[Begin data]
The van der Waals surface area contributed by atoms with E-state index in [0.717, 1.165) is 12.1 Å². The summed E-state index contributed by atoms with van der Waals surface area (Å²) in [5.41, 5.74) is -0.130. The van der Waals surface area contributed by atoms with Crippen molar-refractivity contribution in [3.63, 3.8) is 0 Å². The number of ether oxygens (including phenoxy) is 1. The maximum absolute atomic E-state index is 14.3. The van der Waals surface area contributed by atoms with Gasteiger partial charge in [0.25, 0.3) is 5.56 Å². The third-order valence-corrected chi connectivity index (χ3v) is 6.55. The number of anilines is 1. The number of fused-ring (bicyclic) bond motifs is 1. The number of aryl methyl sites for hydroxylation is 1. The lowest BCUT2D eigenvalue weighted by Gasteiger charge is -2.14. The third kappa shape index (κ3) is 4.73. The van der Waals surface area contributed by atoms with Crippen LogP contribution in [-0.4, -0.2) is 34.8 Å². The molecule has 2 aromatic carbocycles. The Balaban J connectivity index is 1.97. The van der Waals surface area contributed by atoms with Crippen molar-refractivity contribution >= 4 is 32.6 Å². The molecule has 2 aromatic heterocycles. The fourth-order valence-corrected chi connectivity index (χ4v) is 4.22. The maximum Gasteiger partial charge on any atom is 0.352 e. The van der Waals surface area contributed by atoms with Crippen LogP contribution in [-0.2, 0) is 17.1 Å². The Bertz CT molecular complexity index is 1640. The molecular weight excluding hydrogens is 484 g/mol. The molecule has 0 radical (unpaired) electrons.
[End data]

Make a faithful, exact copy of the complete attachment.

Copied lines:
The van der Waals surface area contributed by atoms with E-state index in [0.717, 1.165) is 12.1 Å². The summed E-state index contributed by atoms with van der Waals surface area (Å²) in [5.41, 5.74) is -0.130. The van der Waals surface area contributed by atoms with Crippen molar-refractivity contribution in [3.63, 3.8) is 0 Å². The number of ether oxygens (including phenoxy) is 1. The maximum absolute atomic E-state index is 14.3. The van der Waals surface area contributed by atoms with Gasteiger partial charge in [0.25, 0.3) is 5.56 Å². The third-order valence-corrected chi connectivity index (χ3v) is 6.55. The number of anilines is 1. The number of fused-ring (bicyclic) bond motifs is 1. The number of aryl methyl sites for hydroxylation is 1. The lowest BCUT2D eigenvalue weighted by Gasteiger charge is -2.14. The third kappa shape index (κ3) is 4.73. The van der Waals surface area contributed by atoms with Crippen LogP contribution in [-0.4, -0.2) is 34.8 Å². The molecule has 2 aromatic carbocycles. The Balaban J connectivity index is 1.97. The van der Waals surface area contributed by atoms with Crippen molar-refractivity contribution >= 4 is 32.6 Å². The molecule has 2 aromatic heterocycles. The fourth-order valence-corrected chi connectivity index (χ4v) is 4.22. The maximum Gasteiger partial charge on any atom is 0.352 e. The van der Waals surface area contributed by atoms with Crippen LogP contribution in [-0.2, 0) is 17.1 Å². The Bertz CT molecular complexity index is 1640. The molecular weight excluding hydrogens is 484 g/mol. The molecule has 0 radical (unpaired) electrons.